Kitchen – my favourite spot anywhere! This one recreates a traditional wooden house called izba. Wood just transmits warmth and comfort to you. See the brass samovar and this thing on the left to cut the cabbage and the pottery and of course the traditional white stove with the peel and the hook to get the pots out of the oven.


I guess I’ve told you before that the traditional Russian pech (stove) was the first thing built in a house (hence the saying ‘dance from the stove’, begin from the very beginning, ab ovo) and the central piece in all times. People made food there, stored things there, washed themselves in there, gave birth to babies and slept on the upper warm part.


I really liked this women’s traditional dress from Ryazan region, which is not in the Urals though but closer to Moscow. If I remember correctly these are from Oryol and some other places in Russia. These were worn in some villages up until mid 20th century, I guess. Love the embroidered blouse!


Chelyabinsk footware industry going from this pair of metal-shod lapti (traditional peasant shoes made from birch tree bark usually)…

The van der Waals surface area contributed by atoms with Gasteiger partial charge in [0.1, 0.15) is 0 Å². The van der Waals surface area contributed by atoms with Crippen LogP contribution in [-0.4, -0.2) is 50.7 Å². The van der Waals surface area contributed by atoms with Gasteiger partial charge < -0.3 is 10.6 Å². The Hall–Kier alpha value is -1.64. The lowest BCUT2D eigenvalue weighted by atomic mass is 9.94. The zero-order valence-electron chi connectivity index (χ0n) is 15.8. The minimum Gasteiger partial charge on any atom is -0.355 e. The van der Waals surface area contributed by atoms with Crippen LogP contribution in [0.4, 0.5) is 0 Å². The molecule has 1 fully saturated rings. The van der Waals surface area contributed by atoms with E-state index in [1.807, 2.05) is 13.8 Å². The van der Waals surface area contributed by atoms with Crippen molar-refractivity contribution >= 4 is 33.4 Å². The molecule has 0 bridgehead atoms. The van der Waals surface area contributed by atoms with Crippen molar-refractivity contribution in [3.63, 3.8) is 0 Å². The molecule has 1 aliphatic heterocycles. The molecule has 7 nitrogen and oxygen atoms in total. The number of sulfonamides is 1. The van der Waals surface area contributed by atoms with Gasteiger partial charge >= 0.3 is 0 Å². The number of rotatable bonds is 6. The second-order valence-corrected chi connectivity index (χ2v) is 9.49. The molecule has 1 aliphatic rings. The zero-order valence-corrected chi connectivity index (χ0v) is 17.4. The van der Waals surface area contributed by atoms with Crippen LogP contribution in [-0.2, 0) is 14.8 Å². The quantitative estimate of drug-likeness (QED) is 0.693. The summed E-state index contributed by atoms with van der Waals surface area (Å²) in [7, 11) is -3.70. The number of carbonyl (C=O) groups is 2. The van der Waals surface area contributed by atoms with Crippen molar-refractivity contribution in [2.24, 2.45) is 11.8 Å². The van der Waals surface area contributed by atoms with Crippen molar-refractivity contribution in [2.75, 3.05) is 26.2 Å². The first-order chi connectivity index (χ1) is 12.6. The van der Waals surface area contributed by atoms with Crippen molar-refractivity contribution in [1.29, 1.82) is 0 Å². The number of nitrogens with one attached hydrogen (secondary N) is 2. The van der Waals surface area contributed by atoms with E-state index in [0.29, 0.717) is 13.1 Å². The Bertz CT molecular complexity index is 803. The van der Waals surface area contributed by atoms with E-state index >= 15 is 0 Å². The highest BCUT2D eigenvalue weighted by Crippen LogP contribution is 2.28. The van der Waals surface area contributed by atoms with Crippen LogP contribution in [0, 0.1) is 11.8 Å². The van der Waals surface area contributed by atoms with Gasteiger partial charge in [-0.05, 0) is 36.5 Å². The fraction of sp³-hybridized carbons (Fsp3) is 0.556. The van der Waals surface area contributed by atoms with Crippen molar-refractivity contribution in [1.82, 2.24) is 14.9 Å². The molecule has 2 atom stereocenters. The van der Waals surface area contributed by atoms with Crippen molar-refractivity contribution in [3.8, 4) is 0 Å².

…to these Soviet monsters. It’s up to you to decide whether the local shoe industry progressed or regressed. The same shoes were worn by many many many Soviet people living in all corners of our huge rodina (mother land) cause the same shoes were made everywhere.


This one goes to my father, an active collector of mugs. Not everyone of us would love to take our morning tea in a mug with LENIN written in gold letters. And I’m sure my father would prefer something less chic.)


Yes, we’ve moved to the USSR room which – since this time is too recent to evoke only positive nostalgic feelings – is rather like a reminder, hey, it’s just yesterday that these were a part of our lives and now what, they are in a museum?!